A friend commented recently that it is hard to imagine Phoenix as a schoolteacher, and I guess that is quite understandable given his wider public image as mentioned above. Of course, it wasn’t all sweetness and light in the classroom; teenage boys can get boisterous and St Malachy’s was no exception. Phoenix was no authoritarian schoolmaster, but he was adept at keeping the class under control. I never saw him having to administer harsher punishments such as detention (unlike a certain Latin and Classics teacher, who handed out impositions and detentions with ill-governed abandon from his classroom above Phoenix’s B Block base). If you were talking or being disruptive, you would be dispatched to in “Siberia”, his tongue-in-cheek designation for the unpopulated region of desks at the rear of the classroom. Even when dealing with the mundane details of controlling a class he found a way to associate it with the history curriculum. 

Phoenix didn’t have a good memory for names, so if someone was causing trouble they would be addressed “you, son!” and be asked to give their name. The unruly victim would then be dispatched to Siberia and admonished with a withering quip, often based on the person’s surname with some kind of historical backreference. My own surname, which is both a noun and a verb, unfortunately lends itself particularly to this kind of ridicule, but I recall other amusing moments when a pupil named Lundy was on the receiving end. Once, a student named Turpin was told to behave, lest he end up facing the same fate as his ancestor Dick. Phoenix would deliver these sharp remarks with a slightly raised, more stern voice than usual, and an barely-concealed wry smile, permitting himself a brief moment of indulgence in his own joke before the class would continue. But he was never unkind or hurtful, and I don’t recall any occasions where this chastisement was insufficient.

If I recall correctly, Phoenix’s time at St Malachy’s ended with the end of term in either 1992 or 93, and the talk was that he headed back to Stranmillis College to rejoin the academic staff there. I don’t know exactly why he moved on, but I thought at the time that having to deal with cheeky schoolboys was beginning to wear thin. Looking back, I imagine his immense talents were probably underutilized in a school setting. 

That wasn’t the last time I saw him at the school, however. A short while later, he reappeared briefly during the refurbishment of the college A block, another of the red brick Victorian structures in the front quadrangle, the first building you come to as you proceed up the avenue. Workmen had uncovered some kind of old well in the ground floor, and an excited Phoenix was invited to take a look. I faintly recall some kind of event where he gave a talk on the history of the building and the nature of what had been uncovered there.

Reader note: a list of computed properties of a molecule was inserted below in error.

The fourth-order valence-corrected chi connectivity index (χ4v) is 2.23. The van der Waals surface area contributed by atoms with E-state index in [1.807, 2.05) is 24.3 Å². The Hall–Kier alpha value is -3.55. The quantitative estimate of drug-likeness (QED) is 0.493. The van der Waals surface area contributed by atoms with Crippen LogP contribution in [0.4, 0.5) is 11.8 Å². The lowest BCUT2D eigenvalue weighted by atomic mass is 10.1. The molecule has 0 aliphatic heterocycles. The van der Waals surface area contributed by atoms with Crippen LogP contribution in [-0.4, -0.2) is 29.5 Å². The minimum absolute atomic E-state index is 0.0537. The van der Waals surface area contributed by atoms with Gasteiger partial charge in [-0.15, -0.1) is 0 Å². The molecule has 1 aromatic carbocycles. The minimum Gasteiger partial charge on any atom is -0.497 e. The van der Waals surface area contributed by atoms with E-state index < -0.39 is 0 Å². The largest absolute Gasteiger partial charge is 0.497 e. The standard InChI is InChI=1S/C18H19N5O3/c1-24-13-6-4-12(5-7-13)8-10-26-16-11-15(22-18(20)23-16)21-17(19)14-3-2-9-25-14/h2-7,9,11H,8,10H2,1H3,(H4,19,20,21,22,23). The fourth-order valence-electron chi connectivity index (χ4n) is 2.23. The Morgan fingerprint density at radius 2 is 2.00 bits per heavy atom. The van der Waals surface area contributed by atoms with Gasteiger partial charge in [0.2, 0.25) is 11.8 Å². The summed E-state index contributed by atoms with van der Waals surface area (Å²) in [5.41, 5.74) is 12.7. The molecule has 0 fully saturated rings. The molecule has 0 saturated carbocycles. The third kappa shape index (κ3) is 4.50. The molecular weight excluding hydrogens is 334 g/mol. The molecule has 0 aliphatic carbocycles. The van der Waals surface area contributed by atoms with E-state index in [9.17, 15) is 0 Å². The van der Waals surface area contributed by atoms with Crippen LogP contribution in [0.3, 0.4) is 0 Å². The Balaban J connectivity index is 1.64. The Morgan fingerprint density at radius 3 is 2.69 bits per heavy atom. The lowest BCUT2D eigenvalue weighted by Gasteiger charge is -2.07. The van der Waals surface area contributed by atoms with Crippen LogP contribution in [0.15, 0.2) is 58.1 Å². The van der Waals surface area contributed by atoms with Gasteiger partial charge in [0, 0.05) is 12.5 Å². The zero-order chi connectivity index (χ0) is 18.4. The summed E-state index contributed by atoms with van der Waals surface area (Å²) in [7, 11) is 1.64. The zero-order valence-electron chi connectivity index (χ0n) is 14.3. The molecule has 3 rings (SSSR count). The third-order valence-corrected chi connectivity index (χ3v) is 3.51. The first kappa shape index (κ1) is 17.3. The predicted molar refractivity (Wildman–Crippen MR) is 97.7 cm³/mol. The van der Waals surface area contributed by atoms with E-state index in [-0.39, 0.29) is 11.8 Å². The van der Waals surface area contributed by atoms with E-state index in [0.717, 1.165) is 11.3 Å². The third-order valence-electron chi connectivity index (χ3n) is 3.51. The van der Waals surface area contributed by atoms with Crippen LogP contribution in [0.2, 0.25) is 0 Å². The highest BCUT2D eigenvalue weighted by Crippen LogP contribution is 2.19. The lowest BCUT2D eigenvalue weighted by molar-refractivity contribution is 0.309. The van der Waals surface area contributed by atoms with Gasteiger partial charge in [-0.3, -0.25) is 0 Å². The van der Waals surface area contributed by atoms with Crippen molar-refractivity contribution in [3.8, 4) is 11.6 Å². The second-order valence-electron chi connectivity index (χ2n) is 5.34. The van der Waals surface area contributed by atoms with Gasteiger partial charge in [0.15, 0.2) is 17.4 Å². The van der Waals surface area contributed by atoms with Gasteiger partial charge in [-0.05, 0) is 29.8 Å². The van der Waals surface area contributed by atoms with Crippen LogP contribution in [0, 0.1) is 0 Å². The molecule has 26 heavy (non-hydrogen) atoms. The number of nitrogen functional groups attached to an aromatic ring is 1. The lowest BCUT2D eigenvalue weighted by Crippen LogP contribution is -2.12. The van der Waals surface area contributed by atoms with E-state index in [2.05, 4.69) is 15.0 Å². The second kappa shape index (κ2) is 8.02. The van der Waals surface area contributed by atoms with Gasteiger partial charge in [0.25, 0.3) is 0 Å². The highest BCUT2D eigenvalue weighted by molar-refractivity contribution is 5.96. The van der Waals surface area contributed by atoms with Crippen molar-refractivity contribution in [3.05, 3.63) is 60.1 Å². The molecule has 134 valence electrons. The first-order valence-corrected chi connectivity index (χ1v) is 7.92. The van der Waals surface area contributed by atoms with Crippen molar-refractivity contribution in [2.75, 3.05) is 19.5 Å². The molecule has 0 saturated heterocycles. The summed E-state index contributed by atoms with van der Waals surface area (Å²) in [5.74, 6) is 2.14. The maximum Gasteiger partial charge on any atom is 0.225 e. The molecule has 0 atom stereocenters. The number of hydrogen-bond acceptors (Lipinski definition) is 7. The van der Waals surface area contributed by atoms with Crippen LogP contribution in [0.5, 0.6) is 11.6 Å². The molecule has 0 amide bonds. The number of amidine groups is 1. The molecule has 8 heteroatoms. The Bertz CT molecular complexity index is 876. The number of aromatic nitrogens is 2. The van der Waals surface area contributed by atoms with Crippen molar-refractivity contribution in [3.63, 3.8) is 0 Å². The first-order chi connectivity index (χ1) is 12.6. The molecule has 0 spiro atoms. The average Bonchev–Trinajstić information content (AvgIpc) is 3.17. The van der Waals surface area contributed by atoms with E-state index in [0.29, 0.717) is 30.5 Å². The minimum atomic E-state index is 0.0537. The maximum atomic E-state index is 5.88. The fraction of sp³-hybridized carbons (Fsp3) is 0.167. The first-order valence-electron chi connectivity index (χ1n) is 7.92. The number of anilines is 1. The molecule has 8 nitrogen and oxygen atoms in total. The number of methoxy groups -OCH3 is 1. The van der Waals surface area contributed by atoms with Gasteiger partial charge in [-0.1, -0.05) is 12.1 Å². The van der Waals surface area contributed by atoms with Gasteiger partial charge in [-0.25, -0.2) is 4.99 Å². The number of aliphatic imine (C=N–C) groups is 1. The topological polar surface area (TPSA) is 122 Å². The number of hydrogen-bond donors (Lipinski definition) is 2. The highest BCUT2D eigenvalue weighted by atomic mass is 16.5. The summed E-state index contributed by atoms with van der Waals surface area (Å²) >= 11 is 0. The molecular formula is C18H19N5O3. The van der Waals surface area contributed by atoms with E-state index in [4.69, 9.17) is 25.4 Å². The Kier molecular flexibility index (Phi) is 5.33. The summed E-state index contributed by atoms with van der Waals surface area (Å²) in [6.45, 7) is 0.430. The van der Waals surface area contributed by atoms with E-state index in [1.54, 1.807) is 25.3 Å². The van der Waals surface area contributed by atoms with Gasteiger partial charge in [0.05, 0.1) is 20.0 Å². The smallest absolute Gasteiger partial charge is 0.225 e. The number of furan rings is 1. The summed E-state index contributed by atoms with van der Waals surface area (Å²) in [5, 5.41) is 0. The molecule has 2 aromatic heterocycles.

I never met Doc Phoenix outside of school, but he was hard to miss, regularly giving talks, writing articles, appearing on radio and television. It is no surprise at all that the Irish government invited him to sit on their panel to look at how the decade of commemorations could be sensitively handled. “Did you hear Eamon Phoenix on the radio ? I could listen to that man all day”, people would often say. I’d reply, with a little pride, “I know; he taught me history in school”. He sounded exactly the same on the air and on public platforms as he did at school years ago. Physically, he didn’t seem to age much; the grey hair set in, as it will for many of us at some point, but he still seemed like he was in good health and full of energy. I would have assumed he was ten years younger than he was when he passed. It’s as if he drew energy and vitality from Irish history itself.

Yesterday a friend showed me an email he’d received from Phoenix a few weeks ago. He’d written to him to advise on a talk on a historical event. The Doc replied offering fulsome support and encouragement for the enterprise, offering to help in any way he could. That must have been just before he fell ill. Right up to the end, Phoenix was doing what he always did – fulfilling the destiny of consummate historian, academic and teacher dedicated to sharing knowledge of Irish history. His contribution to our shared understanding of our history and his unimpeachable dedication to spreading it is irreplaceable. 

My thoughts are with Éamon Phoenix’s family and friends at this time.